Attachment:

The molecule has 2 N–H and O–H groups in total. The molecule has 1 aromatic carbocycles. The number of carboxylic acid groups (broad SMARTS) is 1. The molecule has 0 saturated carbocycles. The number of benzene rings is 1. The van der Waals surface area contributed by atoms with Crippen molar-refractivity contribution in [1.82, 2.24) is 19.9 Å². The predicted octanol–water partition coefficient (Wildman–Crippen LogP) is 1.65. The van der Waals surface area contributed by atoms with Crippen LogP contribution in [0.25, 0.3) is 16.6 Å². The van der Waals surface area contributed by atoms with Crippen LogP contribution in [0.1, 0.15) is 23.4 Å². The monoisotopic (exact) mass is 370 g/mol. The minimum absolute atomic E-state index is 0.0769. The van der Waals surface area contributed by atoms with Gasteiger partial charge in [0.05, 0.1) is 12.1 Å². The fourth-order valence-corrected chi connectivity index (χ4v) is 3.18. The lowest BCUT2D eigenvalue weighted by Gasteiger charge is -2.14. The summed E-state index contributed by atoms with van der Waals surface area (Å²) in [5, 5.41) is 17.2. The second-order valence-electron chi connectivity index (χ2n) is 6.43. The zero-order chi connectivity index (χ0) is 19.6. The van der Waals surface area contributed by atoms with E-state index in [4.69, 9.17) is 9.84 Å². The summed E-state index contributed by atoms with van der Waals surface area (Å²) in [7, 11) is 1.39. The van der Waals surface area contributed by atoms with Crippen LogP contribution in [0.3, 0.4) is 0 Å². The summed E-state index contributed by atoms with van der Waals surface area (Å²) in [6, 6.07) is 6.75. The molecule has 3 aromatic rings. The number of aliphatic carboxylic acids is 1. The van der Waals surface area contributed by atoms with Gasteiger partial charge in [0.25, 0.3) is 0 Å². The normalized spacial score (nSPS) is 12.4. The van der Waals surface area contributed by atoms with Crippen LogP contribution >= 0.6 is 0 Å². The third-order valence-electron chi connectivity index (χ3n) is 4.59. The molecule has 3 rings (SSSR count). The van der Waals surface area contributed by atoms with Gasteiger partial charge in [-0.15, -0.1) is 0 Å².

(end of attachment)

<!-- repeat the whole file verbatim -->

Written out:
The molecule has 2 N–H and O–H groups in total. The molecule has 1 aromatic carbocycles. The number of carboxylic acid groups (broad SMARTS) is 1. The molecule has 0 saturated carbocycles. The number of benzene rings is 1. The van der Waals surface area contributed by atoms with Crippen molar-refractivity contribution in [1.82, 2.24) is 19.9 Å². The predicted octanol–water partition coefficient (Wildman–Crippen LogP) is 1.65. The van der Waals surface area contributed by atoms with Crippen LogP contribution in [0.25, 0.3) is 16.6 Å². The van der Waals surface area contributed by atoms with Crippen LogP contribution in [0.1, 0.15) is 23.4 Å². The monoisotopic (exact) mass is 370 g/mol. The minimum absolute atomic E-state index is 0.0769. The van der Waals surface area contributed by atoms with Gasteiger partial charge in [0.05, 0.1) is 12.1 Å². The fourth-order valence-corrected chi connectivity index (χ4v) is 3.18. The lowest BCUT2D eigenvalue weighted by Gasteiger charge is -2.14. The summed E-state index contributed by atoms with van der Waals surface area (Å²) in [5, 5.41) is 17.2. The second-order valence-electron chi connectivity index (χ2n) is 6.43. The zero-order chi connectivity index (χ0) is 19.6. The van der Waals surface area contributed by atoms with E-state index in [4.69, 9.17) is 9.84 Å². The summed E-state index contributed by atoms with van der Waals surface area (Å²) in [7, 11) is 1.39. The van der Waals surface area contributed by atoms with Crippen LogP contribution in [0.3, 0.4) is 0 Å². The summed E-state index contributed by atoms with van der Waals surface area (Å²) in [6, 6.07) is 6.75. The molecule has 3 aromatic rings. The number of aliphatic carboxylic acids is 1. The van der Waals surface area contributed by atoms with Gasteiger partial charge in [0.25, 0.3) is 0 Å². The normalized spacial score (nSPS) is 12.4. The van der Waals surface area contributed by atoms with Crippen LogP contribution >= 0.6 is 0 Å². The third-order valence-electron chi connectivity index (χ3n) is 4.59. The molecule has 3 rings (SSSR count). The van der Waals surface area contributed by atoms with Gasteiger partial charge in [-0.15, -0.1) is 0 Å².